Must speak entire request all at once: Most notably, it felt unnatural to have to speak my entire request all at once without pausing. Whenever I paused for too long, ChatGPT would interpret what I said so far as my request and start processing it. As an analogy, when typing a request in a text chat, you can hit the Enter or Send buttons … imagine how weird it would be if ChatGPT started answering you the very moment you stopped typing for one second! Note that in human conversations, especially face-to-face, we use visual cues to tell whether our conversation partner is done talking or whether they are pausing a bit to think about the next thing to say. Even over the phone, we can tell by vocal inflections whether they are temporarily paused and want to keep talking, or whether they are done with their turn and ready for us to respond. Since ChatGPT can’t do any of that (yet!) I often had to think hard about what I wanted to say and then say it all at once without pausing. This was fine for simple requests like “Tell me more about naturalistic enclosures in zoos,” but for more complex requests like describing some facet of my data backup setup, it was painful to have to blurt out as much as I could without pausing. Even more annoyingly, I would sometimes make mistakes when talking so much all at once without pausing. Ideally the app would do a better job at detecting pauses in human speech, taking both context and vocal intonations into account. An easier hack would be to have a voice command like “DONE” or “OVER” (like when people use walkie-talkies) to signal that I am done talking; however, this would also feel unnatural for casual users.Unpredictable wait times: Wait times (latency) for ChatGPT’s responses are unpredictable, and there aren’t audio cues to help me establish an expectation for how long I need to wait before it responds. There’s a click sound when it starts processing my request, but then I may need to wait a few seconds in silence before hearing a response … maybe it’s only one second or maybe it’s five seconds. That said, if I ask it to browse the web, then it plays a continuous waiting sound; web browsing takes longer, maybe ten to twenty seconds, but at least I get to hear a “waiting” sound. (I don’t mind ChatGPT taking longer here since a human would also take more time to browse the web. However, web browsing is annoying when I don’t explicitly ask it to browse. Oftentimes I want a fast answer but something I say triggers a browse without me intending to.) In contrast, when speaking with a human face-to-face, I can use visual cues to tell whether the other person is deep in thought or when they will likely respond; and even over the phone the other person may say “ummm” or “hold on one sec, lemme think” or “ok let me look this up on the web, hang tight for a while …” if they need more time to think through their response. However, since I don’t get any of these verbal cues from ChatGPT, unpredictable wait times break the illusion of talking to a person.Cannot interrupt while it is speaking: I always had to wait for ChatGPT to completely finish talking before it would listen to my next request. And since I never know ahead of time how long it planned to talk for during a particular turn (i.e., how many words its LLM-generated response is), when I wanted to say something mid-way it was aggravating to have to wait. I later saw that I could actually interrupt it by tapping on the app on my phone screen, but since I was driving and hands-free, I couldn’t safely do that. Also, that seems like a cumbersome interaction; I should be able to just talk when I want to, even when it is talking. This limitation made the conversation feel like we were using a walkie-talkie where only one party can talk at once. And it’s not just me—this concept of overlapping speech is widely-studied in linguistics and communication research. Humans naturally talk over one another for various reasons, so not being able to do this with ChatGPT made our conversation feel less fluid. Even implementing a feature like a voice command for interruption would be great, like maybe if I say “pause” or “wait” then it could stop and await my request.Speech recognition errors: ChatGPT’s speech recognition system (presumably based on OpenAI’s open-source Whisper model) is very good, but it does at times misinterpret what I’m saying. What’s stranger is that sometimes it thinks I said something when I didn’t, maybe because it picked up on background rumbles in my car. Several times I wouldn’t be saying anything and suddenly it responds out of the blue; and when I check the written transcript later, it thinks that I said something like “Thank you for watching!” (which I never said). At other times it tries to prematurely end the conversation even though I’m not done, maybe because it mistakenly detected that I said something along the lines of “Thanks …” without any follow-up. Misrecognizing words is forgivable, but I feel that it shouldn’t ever interpret background sounds as words. Of course, if there were other people in the car with me and either they talked or I was talking to them, then I could also understand how ChatGPT would mistakenly interpret that as being a request for it; always-listening home assistants like Alexa have had this issue for years. A more advanced AI would learn to filter out both other people’s voices and also infer when I was speaking with someone else and not it. For instance, when it detects that my sentence is way off topic, maybe that means I’m speaking with someone else in the car; it could at least ask me “Were you talking to me just now?” when it is uncertain. More generally, the idea of explicitly asking me for clarification when it is uncertain would go a long way toward making these interactions feel more human; that’s what I (a representative human!) would do if I were on a noisy phone connection with someone and didn’t hear them clearly.Overly-agreeable artificial tone: Lastly, it’s still ChatGPT under the hood, so all the regular limitations of ChatGPT apply here. Most notably, ChatGPT is tuned to be overly-friendly and overly-agreeable (sounding like a customer service agent) so it will simply go along with whatever you assert. Thus, by default it will not be good at pushing back on you or challenging your thinking in any meaningful ways, just like how you wouldn’t expect a customer service agent to challenge what you say. Moreover, the overly-friendly tone of its responses could come off as insincere and almost sarcastic at times, even though that wasn’t the designers’ intent. Relatedly, it had a tendency to ask me superficial questions after it responds, which sound mildly condescending and break the flow of our chat, like, “Sooo, what do YOU think about the San Diego Zoo? What’s YOUR favorite part of the zoo?!?” … when a normal human wouldn’t break the conversational flow so awkwardly like that. Lastly, ChatGPT is trained on data on the public internet (and can also browse the web to get more updated web contents), so it won’t do as well if you’re asking about things that haven’t been discussed much online.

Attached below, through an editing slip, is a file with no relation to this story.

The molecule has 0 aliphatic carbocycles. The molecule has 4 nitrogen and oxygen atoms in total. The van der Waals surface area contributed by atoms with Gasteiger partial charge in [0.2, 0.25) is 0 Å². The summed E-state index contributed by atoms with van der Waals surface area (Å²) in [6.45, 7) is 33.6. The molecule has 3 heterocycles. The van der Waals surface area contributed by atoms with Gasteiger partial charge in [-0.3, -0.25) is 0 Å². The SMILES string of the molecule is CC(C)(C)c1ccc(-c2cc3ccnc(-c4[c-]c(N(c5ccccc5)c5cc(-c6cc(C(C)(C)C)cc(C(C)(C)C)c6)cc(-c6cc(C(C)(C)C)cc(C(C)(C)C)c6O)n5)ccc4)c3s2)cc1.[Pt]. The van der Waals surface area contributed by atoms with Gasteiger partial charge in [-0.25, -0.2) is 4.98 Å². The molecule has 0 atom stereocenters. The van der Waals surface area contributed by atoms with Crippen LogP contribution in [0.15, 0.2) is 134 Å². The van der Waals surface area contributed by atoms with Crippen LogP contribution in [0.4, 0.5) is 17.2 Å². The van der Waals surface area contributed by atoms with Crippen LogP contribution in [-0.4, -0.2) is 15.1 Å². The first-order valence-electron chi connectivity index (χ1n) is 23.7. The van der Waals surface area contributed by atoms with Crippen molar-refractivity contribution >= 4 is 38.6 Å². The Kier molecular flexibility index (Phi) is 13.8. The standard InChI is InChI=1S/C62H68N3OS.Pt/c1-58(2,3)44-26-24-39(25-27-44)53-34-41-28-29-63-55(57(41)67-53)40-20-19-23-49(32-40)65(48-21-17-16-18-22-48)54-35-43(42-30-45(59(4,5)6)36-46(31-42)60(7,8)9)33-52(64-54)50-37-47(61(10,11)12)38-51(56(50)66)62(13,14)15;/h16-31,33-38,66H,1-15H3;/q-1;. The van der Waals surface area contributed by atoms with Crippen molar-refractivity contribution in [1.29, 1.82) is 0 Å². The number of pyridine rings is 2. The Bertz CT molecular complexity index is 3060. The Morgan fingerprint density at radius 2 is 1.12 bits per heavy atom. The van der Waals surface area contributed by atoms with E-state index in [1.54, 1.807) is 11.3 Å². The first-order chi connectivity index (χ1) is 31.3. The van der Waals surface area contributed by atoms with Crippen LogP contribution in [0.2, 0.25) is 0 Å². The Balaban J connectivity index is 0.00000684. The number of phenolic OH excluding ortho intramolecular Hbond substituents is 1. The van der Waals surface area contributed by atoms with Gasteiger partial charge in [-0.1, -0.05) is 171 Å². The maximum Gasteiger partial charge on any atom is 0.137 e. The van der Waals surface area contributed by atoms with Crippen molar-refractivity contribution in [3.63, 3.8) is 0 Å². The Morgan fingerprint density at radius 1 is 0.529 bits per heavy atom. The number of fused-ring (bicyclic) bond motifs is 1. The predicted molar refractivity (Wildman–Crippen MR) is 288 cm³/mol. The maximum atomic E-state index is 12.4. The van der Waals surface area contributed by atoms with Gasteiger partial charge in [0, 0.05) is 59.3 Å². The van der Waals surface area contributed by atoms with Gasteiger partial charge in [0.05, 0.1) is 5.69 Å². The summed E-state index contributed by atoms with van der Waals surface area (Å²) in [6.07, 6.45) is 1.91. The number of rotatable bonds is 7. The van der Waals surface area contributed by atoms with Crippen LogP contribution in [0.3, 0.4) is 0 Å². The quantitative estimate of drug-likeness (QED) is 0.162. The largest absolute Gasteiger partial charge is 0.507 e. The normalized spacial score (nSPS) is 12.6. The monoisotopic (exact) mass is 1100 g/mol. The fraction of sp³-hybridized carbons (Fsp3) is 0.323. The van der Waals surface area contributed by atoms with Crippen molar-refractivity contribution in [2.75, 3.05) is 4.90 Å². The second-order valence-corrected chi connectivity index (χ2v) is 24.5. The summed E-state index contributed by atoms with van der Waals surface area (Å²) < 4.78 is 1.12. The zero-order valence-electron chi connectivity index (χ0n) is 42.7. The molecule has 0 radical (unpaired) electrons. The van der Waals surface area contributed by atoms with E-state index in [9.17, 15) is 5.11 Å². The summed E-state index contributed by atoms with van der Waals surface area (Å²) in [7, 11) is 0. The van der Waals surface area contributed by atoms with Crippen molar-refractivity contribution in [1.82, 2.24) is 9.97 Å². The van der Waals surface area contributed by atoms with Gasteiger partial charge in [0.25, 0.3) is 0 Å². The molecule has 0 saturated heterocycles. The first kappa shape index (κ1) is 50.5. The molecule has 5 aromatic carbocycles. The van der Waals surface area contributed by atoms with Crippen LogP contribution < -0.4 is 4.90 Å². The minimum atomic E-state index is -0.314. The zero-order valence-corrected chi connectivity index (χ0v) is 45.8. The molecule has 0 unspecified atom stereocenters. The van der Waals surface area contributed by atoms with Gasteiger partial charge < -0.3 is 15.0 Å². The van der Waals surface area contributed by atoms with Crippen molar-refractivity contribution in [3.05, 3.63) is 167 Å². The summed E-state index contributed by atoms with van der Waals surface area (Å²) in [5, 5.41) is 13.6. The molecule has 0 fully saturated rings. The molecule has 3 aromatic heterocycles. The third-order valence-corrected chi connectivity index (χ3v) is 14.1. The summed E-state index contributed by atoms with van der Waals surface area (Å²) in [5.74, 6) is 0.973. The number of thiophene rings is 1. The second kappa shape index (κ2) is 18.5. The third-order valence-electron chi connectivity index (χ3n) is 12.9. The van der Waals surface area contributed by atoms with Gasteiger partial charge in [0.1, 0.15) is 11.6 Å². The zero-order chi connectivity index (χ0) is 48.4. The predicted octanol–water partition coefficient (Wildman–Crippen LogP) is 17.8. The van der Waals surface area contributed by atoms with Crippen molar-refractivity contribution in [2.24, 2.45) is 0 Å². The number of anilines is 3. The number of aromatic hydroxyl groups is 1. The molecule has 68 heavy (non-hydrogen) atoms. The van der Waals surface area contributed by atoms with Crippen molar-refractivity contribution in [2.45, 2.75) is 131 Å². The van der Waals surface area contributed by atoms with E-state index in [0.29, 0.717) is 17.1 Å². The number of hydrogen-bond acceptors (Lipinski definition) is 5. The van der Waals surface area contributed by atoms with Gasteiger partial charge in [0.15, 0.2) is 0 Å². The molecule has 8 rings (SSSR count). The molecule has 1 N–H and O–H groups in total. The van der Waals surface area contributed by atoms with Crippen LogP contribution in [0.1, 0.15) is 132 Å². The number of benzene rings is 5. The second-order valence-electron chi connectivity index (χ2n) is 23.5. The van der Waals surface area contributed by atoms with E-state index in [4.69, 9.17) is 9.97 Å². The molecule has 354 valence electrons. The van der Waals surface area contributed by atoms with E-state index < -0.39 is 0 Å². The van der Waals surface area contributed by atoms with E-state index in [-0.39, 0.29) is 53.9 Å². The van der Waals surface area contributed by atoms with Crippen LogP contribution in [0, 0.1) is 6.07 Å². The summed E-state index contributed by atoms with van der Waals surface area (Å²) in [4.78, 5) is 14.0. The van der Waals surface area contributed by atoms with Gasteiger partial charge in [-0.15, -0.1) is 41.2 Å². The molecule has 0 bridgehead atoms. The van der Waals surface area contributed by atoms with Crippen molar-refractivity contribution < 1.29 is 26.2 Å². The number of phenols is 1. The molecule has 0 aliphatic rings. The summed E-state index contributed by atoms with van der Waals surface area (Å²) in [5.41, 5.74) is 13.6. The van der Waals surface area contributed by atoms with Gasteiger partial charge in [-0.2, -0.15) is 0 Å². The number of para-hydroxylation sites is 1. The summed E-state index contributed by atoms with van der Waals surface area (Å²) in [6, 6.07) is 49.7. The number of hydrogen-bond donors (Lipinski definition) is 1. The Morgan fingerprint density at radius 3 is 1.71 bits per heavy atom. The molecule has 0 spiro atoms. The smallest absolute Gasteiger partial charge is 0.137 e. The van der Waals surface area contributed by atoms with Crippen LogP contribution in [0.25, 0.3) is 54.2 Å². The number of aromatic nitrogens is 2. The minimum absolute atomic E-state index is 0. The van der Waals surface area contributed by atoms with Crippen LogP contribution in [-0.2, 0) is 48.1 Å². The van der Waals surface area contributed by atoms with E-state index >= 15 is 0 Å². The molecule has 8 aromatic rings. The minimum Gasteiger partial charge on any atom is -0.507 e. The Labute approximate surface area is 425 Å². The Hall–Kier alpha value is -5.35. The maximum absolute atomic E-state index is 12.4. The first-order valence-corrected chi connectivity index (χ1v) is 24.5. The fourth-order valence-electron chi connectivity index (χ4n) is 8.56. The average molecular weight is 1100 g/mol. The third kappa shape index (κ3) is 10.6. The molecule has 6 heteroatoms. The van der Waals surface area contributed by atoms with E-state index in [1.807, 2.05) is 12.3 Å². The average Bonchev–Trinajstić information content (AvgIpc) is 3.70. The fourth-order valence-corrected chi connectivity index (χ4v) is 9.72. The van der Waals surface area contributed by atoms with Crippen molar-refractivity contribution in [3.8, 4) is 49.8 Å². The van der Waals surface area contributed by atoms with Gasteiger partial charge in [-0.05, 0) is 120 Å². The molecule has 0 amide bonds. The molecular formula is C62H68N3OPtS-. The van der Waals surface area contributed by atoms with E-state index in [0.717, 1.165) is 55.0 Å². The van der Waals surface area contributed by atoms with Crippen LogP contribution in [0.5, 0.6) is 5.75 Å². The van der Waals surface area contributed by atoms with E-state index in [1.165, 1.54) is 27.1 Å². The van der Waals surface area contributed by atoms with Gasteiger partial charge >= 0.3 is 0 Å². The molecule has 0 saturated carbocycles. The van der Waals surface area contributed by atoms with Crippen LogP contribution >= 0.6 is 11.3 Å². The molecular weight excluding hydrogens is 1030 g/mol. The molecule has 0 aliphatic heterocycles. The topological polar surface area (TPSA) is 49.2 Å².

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To summarize the above limitations, chatting with ChatGPT on my phone felt like using a walkie-talkie over a noisy channel to talk to an overly-agreeable but socially-unaware customer service agent who has extensive knowledge about the contents of the public internet.

Parting Thoughts: Cautiously Optimistic About the Future

Despite these limitations, I’m excited to see what’s in store for future voice interfaces to LLM-based AI tools like ChatGPT. My early experiences of talking with ChatGPT while driving gave me a glimpse into what many of us have seen growing up in sci-fi shows such as Star Trek, where people can talk to an omnipresent computer to ask questions, hold conversations, or issue commands. Hands-free operation isn’t useful only while driving—it can make computing truly ubiquitous by letting us seamlessly interact with computation while we are in the midst of doing housework, cooking, or childcare; and it can make computing more accessible to broader groups of people, such as those with mobility impairments.

We still have a long way to go, though. Right now the ChatGPT iPhone app isn’t hooked up to external tools beside a basic web browser, but with the recently-announced GPT store (and likely upcoming LLM app stores from other companies) it will soon be possible to hook up LLMs to a variety of tools that can manage our emails, shopping lists, personal finances, home automation, and more. Recent research has started exploring these ideas by connecting ChatGPT to home assistants such as Amazon Alexa (2023 arXiv paper PDF). Another promising line of work is better context awareness: for instance, Meta and Ray-Ban recently announced new Smart Glasses which allow users to chat with an AI assistant that can see what they are seeing (review from The Verge). In my driving scenario, you could imagine wearing these glasses and having the AI act more like a passenger sitting alongside you in the car seeing what you see rather than someone on the other end of a phone call. Critically, a passenger can pause the conversation and tell you to watch the road more carefully if they see a possible danger ahead; a future AI powered by such smart glasses may be able to do the same thing. Alternatively, cars are now starting to directly embed AI into entertainment systems (e.g., Volkswagen announcement at CES 2024), so future iterations could integrate cameras and 3-D tracking to complement LLMs. One could also imagine smartglasses-based multimodal interactions where you point to objects in any physical environment and start conversations with the AI assistant about your surroundings (check out this MKBHD YouTube Short showing AI chat with smart glasses).

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Of course, these increasingly-intense levels of AI interaction and automation come with risks, such as user overreliance, unintended command execution, mental or physical health hazards, and security/privacy violations. Thus, it will be important to design ways to both manage those risks and educate users about how to safely operate these increasingly-powerful systems. Thank you very much for reading. Sooo, what do YOU think about ChatGPT’s voice mode?!? What’s YOUR favorite and least favorite parts?